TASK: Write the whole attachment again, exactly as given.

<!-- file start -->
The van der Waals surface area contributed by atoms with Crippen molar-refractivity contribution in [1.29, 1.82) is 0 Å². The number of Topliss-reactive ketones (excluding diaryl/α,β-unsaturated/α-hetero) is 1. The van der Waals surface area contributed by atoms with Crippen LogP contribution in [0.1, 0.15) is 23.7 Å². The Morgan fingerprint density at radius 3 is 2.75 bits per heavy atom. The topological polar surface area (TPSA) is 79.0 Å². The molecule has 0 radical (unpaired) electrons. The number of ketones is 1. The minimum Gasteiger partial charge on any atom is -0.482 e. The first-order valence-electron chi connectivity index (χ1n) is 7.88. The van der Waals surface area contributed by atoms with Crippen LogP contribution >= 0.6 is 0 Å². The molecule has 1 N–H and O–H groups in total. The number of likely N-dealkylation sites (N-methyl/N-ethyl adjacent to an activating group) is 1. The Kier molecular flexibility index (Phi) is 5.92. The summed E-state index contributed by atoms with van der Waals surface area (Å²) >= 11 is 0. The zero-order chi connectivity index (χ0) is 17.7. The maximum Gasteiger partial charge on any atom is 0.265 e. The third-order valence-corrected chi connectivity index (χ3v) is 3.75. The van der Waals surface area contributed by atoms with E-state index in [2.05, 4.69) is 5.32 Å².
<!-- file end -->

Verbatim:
The van der Waals surface area contributed by atoms with Crippen molar-refractivity contribution in [1.29, 1.82) is 0 Å². The number of Topliss-reactive ketones (excluding diaryl/α,β-unsaturated/α-hetero) is 1. The van der Waals surface area contributed by atoms with Crippen LogP contribution in [0.1, 0.15) is 23.7 Å². The Morgan fingerprint density at radius 3 is 2.75 bits per heavy atom. The topological polar surface area (TPSA) is 79.0 Å². The molecule has 0 radical (unpaired) electrons. The number of ketones is 1. The minimum Gasteiger partial charge on any atom is -0.482 e. The first-order valence-electron chi connectivity index (χ1n) is 7.88. The van der Waals surface area contributed by atoms with Crippen LogP contribution >= 0.6 is 0 Å². The molecule has 1 N–H and O–H groups in total. The number of likely N-dealkylation sites (N-methyl/N-ethyl adjacent to an activating group) is 1. The Kier molecular flexibility index (Phi) is 5.92. The summed E-state index contributed by atoms with van der Waals surface area (Å²) >= 11 is 0. The zero-order chi connectivity index (χ0) is 17.7. The maximum Gasteiger partial charge on any atom is 0.265 e. The third-order valence-corrected chi connectivity index (χ3v) is 3.75. The van der Waals surface area contributed by atoms with E-state index in [2.05, 4.69) is 5.32 Å².